This is from my friend who's dog as "fly biting" episodes. This is what she said: "Have then pull a full thyroid panel on their pup usually a low thyroid is part of the problem as well as Fly Biting is gastrointestinal based seizures."
If you are on Facebook, I can give you her name. Just drop me a line privately and I can give you her name. I didn't want to post it publicly. Not sure if that is allowed. She has much first hand knowledge of fly biting with her dog and can probably give you some pointers.
Does anyone have experience with Veterinary Dentists?
Aries has a broken left 3rd Incisor and a slab fracture on her left 4th premolar. Both have tartar buildup over the fractures, so they are probably pretty old.
The vet is talking about extracting both teeth. The 3rd incisor is broken off almost to the root, and what remains is very loose, so I do not see a way to spare that tooth, but I am thinking that extracting the 4th premolar seems extreme.
I do not see pulp exposure, but the vet says we would have to get the calculus off of the teeth to be able to see for sure. I am thinking that we should go to a veterinary dentist instead, so that capping might be an option, but I am not sure.
Our vet gave us an estimate for about $400 for the dentistry with extractions.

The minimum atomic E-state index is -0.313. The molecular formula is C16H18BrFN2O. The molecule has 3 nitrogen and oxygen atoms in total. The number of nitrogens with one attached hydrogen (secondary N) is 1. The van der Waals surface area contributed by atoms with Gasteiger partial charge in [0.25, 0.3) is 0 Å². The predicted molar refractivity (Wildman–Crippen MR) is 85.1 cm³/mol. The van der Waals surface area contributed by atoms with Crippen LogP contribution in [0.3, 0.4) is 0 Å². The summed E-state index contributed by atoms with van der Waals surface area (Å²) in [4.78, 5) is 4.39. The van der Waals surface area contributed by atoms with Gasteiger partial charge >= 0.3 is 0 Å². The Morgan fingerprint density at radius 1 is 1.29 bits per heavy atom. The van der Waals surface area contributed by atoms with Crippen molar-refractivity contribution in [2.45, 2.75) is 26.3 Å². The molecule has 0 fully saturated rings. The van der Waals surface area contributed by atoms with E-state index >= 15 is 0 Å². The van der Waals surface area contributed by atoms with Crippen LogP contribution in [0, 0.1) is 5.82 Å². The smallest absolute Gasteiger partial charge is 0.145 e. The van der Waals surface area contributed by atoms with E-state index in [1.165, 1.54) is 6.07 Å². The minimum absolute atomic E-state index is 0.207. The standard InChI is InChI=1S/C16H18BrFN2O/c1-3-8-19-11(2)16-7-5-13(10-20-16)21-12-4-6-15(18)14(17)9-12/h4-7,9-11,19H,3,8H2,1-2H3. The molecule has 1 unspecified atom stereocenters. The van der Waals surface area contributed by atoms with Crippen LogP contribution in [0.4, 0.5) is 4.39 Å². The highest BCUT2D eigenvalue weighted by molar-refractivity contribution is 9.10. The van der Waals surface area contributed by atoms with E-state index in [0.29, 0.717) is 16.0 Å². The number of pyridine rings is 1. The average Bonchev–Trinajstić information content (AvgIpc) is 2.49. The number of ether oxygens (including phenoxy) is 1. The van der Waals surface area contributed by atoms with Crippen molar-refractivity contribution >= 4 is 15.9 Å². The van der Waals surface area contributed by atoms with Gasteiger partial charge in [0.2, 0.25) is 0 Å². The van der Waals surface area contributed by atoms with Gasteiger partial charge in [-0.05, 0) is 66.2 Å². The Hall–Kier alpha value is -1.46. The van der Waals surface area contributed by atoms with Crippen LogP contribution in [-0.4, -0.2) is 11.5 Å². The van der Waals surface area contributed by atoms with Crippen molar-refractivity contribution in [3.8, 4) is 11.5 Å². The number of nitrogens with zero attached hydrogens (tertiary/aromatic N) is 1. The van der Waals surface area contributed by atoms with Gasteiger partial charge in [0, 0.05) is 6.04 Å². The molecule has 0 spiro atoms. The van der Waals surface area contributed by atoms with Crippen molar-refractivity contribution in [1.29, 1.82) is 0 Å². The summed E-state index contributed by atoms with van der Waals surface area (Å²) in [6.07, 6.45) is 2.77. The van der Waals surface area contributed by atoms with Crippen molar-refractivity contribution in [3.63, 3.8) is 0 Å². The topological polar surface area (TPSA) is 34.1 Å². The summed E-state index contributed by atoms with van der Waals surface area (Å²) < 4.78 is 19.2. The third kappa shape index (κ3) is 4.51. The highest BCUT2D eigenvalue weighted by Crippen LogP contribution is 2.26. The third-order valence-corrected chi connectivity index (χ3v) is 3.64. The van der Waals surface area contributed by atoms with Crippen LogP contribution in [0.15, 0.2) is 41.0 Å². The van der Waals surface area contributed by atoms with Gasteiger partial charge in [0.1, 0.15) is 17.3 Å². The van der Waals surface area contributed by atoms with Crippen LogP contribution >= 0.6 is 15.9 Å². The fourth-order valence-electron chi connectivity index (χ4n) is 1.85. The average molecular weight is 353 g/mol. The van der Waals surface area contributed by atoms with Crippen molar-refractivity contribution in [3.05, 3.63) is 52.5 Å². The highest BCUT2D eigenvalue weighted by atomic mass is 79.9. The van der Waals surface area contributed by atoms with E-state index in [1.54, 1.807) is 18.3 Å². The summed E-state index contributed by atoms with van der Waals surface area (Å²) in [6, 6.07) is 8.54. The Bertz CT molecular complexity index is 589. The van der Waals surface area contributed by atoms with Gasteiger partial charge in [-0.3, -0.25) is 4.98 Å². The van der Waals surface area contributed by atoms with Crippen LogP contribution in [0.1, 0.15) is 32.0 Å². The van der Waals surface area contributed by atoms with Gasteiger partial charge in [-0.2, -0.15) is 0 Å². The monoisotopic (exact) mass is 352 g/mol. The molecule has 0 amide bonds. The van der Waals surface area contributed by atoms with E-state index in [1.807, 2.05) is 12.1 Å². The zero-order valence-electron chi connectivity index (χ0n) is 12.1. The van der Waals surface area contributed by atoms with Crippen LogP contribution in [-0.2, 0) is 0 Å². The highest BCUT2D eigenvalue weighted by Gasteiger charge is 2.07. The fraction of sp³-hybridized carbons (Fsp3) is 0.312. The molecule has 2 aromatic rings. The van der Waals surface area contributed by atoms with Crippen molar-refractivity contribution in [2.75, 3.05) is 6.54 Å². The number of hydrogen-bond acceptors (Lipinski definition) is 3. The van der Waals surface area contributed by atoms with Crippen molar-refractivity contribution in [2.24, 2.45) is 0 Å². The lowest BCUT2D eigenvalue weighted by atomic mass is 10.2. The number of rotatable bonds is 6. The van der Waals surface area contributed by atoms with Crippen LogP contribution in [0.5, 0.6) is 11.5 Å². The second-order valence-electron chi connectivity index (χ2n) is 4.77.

What do you guys think?
lvoss last edited by
Nicky was referred to a veterinary dentist when he broke his canine. He needed a root canal but doesn't have a cap. He has to go back in for a recheck to make sure that there are no problems with the work which will require putting him under anesthesia again. We opted to go ahead with the root canal though because the canine is such a deeply rooted tooth that extraction can be problematic for some dogs.
Even with my husband's 20% discount from the VMTH it was an $800 procedure.
sinbaje last edited by
If you can afford it I would go to the dentist. They can be pricey but they will know more about saving the tooth, general vets just know how to extract. I do not care for pushy vets who just want to extract w/o looking at the condition of the crown and pulp canal via xrays first before arbitrarily deciding beforehand. If you can not afford dentist then I would have the gen. vet clean, extract the incisor and evaluate the premolar with xrays, et al and CALL YOU BEFORE extracting. Many times slab fractures can seal off with no pulp exposure. The dentist would be the best to decide this.
I called Erin, Aries' foster mom, to thank her for mailing Aries' bed to us, and to ask about the teeth.
She told me Aries had never had trouble eating, and the vet for the health cert didn't really look at the teeth, so she didn't know about any problems.
But, she told me that the woman who turned her over had tried to make her be an outside dog, because Aries pees inside, and Aries destroyed their screen door trying to get back into the house.
Erin told me that Aries had scabs all over the top of her nose when she was turned over. I almost cried.
I'm happy that she went to a good foster home. Erin really seems to care about her, but I am so sad that she had to have such a hard time before that.
Poor Aries. I can't imagine her as an outside dog. She doesn't even want to go outside for a short while without her coat. It breaks my heart to imagine the panic she must have been feeling to destroy the door, and hurt herself in the process.
Just had to share that story. We had an extra snuggle after I heard it.
thunderbird8588 last edited by
Great that Aries is safe and well cared for now